According to an annual report that tracks startup activity and trends over time, about 550,000 Americans launched new businesses each month in 2016.1 Better yet, today’s entrepreneurs are more likely to start a business because they spot an opportunity rather than do so out of necessity.
Do you have an idea that you would like to turn into a profitable business? Here’s an overview of some important first steps in the entrepreneurial process.
Research the market. Find out all you can about your industry. Does your idea fill a gap or improve on competitors’ existing offerings? Be sure to check for patents or trademarks on products that may already be in the works.
Make a test run. Taking your idea to several potential customers, before you invest too much time or money, may help you refine your product marketing and sales strategy.
Focus on funding. It could be months or even years until a new company is profitable enough to provide a stable income. In the meantime, where will the capital come from to get the business off the ground and pay your own living expenses? Bootstrappers may depend on their own savings and early company revenues alone instead of trying to raise money from outside investors.
Select a structure. What kind of business structure are you going to establish? Some of the most common operating structures are sole proprietorship, partnership, corporation, S corporation, and limited liability company. Each type uses a different federal tax form, and the one you choose also determines which business taxes you will pay: income tax, self-employment tax, employment tax, and excise tax.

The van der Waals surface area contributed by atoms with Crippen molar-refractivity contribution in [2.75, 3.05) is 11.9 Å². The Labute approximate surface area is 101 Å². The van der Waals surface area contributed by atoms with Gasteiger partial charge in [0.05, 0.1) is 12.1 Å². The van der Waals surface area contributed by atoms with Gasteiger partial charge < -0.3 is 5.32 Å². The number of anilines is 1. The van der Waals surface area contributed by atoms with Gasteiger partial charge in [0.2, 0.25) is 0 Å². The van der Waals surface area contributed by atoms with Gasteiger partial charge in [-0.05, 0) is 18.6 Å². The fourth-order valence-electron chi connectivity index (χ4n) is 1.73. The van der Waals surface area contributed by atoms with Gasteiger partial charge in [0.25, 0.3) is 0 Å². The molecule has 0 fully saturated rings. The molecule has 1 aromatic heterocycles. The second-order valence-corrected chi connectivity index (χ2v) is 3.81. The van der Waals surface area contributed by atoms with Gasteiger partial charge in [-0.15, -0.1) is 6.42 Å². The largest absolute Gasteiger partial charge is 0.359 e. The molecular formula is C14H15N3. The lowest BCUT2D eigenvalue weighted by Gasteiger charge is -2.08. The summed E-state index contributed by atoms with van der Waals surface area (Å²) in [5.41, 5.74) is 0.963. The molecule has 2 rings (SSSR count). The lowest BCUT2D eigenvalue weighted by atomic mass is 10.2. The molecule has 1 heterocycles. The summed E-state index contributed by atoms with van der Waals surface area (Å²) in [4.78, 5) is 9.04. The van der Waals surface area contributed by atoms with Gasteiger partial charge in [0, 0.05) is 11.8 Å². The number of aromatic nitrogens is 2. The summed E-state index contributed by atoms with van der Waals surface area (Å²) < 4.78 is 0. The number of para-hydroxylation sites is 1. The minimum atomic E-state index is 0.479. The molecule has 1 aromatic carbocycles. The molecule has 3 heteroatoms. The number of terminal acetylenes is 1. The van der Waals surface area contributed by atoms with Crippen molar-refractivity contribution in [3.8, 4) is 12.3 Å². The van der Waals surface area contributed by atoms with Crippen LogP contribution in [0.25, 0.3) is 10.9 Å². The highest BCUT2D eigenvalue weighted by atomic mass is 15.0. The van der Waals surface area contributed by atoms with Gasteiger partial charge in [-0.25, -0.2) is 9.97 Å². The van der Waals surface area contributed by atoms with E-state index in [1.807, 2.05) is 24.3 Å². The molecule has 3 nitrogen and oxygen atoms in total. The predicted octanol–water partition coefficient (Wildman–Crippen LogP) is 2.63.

Consider tax and legal responsibilities. The IRS requires businesses to use a consistent accounting method for the reporting of income and expenses, so choose a method carefully when you file for the first time. Keep good records to help support figures listed on your tax return. If you plan to hire workers, you may need a federal Employer Identification Number for tax purposes.
Write a business plan. Creating a document that outlines details of your new business venture — including the business model, costs, as well as the other aspects listed earlier — may help you anticipate and prepare for some of the potential challenges.
1) Ewing Marion Kauffman Foundation, 2016
This information is not intended as tax or legal advice, and it may not be relied on for the purpose of avoiding any federal tax penalties. You are encouraged to seek tax or legal advice from an independent professional advisor. The content is derived from sources believed to be accurate. Neither the information presented nor any opinion expressed constitutes a solicitation for the purchase or sale of any security. This material was written and prepared by Broadridge Advisor Solutions. © 2017 Broadridge Investor Communication Solutions, Inc.